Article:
From 13:30 till 16:30
The garbage had been collected in the morning in Jebel Mukabr and all the bins were empty, but the accumulated rubbish around them and all over the rest of the village and along the roads had been left untouched.
Was empty – the commander of the Border Police had just arrived in a new model jeep.
We turned off at Zena’s bakery to observe the Sawakhre CP but the Border Police soldiers didn’t allow us even into the long sleeve for pedestrians (we were ‘obstructing’ traffic) and we had to move way back from where it was impossible to see anything.
Some children passed on their way home from school, a bus let some passengers off and a few cars with women drivers (teachers?) were let through the CP.
We drove through Silwan and only spotted one Border Police car and continued to Ras el Amud via the City of where major construction and billboards announce further development of the local . The former Police station has received a facelift and will look beautiful – a tall wall is surrounding the premises to prevent curious eyes from looking at what is going on inside.
In Abu Dis we took the winding security road along the wall, but could not continue till the Pishpash because the road was being painted – our driver exhibited his expertise in the reverse.
We asked the polite soldiers where the road from A-Tur turns towards A-Zayim, how to get to the new detour which has to be made via Issawiya in order to reach A-Tur from the East. They strongly advised us against venturing into Issawiya, because of constant stone throwing. After the checkpoint towards from Ma’aleh Adumim the road to the right has to be taken until a new roundabout where one turns left and where a Border Police jeep is stationed. At the turn-off we asked some friendly Palestinians, who told us to take the main road so as not to have to pass the Checkpoint, but we explained that on the contrary we are interested in the checkpoint.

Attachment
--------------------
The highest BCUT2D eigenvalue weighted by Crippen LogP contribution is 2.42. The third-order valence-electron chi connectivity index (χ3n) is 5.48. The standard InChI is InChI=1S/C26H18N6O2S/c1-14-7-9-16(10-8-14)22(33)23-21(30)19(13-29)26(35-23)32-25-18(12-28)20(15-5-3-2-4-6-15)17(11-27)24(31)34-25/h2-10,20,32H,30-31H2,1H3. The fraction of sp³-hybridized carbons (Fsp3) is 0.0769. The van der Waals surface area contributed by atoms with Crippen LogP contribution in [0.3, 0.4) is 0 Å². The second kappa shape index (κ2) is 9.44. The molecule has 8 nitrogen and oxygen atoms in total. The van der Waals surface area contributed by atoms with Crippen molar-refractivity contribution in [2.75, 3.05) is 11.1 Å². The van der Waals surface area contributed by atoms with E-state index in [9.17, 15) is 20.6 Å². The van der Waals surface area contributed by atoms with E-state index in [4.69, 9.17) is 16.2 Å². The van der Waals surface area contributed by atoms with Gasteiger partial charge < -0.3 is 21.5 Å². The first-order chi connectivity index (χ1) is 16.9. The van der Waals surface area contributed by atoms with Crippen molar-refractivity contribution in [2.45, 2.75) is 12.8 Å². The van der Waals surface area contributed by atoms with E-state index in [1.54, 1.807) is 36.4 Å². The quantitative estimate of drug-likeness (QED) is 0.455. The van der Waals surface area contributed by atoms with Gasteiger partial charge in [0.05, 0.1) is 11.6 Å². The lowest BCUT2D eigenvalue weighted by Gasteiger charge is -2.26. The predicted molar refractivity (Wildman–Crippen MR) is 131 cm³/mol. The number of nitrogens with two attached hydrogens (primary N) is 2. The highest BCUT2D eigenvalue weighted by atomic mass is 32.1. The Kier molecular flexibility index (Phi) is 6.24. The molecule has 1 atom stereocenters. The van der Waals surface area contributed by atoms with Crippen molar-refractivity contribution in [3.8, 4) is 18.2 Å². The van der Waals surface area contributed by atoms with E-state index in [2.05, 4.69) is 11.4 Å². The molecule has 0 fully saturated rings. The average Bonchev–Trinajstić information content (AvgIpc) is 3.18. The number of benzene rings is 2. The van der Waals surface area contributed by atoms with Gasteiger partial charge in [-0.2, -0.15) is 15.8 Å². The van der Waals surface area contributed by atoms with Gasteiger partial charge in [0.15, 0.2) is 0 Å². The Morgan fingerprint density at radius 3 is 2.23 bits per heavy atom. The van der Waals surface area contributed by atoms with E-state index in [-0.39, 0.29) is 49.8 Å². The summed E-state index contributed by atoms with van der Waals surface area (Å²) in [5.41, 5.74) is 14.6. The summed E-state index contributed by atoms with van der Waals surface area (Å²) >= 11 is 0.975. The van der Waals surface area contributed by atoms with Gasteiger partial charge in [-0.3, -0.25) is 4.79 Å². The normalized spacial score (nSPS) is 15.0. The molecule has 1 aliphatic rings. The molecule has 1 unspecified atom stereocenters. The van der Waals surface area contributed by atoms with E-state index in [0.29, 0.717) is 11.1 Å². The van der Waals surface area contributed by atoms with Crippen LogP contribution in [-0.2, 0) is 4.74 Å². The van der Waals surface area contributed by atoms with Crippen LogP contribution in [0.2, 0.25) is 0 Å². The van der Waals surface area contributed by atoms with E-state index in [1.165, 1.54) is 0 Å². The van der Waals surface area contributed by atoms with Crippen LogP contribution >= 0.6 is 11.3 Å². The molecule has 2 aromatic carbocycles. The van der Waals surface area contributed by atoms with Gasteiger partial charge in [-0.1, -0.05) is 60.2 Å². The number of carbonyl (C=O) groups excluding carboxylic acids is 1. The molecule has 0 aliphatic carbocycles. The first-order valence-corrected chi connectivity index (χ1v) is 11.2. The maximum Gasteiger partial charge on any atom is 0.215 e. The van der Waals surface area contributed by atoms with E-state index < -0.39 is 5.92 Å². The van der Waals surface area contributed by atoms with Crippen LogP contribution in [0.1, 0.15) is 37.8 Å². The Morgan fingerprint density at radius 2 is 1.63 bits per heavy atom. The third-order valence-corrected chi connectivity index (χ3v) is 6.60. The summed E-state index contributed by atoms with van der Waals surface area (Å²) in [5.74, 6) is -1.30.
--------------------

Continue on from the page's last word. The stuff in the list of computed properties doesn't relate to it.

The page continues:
It is interesting to have to find out by chance that from the one can no longer get to A-Tur, but needs to take a long detour, because the traffic through ‘downtown’ Issawiya is heavy and it takes a long time to go through the entire village with its very narrow and winding alleys.
We stopped at the top near the gas station and watched the Border Police. They were very kind and explained to us that their task is to warn Jews against entering the village. They said there is often trouble and a lot of stone throwing and Jews are advised not to enter, although they cannot ‘officially’ prevent it they strongly recommend not to enter. When asked whether they go inside when there is ‘trouble’ they told us that they only watch on the top and we noted that they do not really scrutinize the cars, but were anxious to stop a very young boy on his way into .
On our way we saw that a metal fence with signs of ‘private property’ and ‘no entry’ now surrounds the entire compound of the Shepherd Hotel. Major Jewish construction will now go up in the middle of the area of the foreign consulates.
In Sheikh Jarrakh we saw no Palestinians or settlers.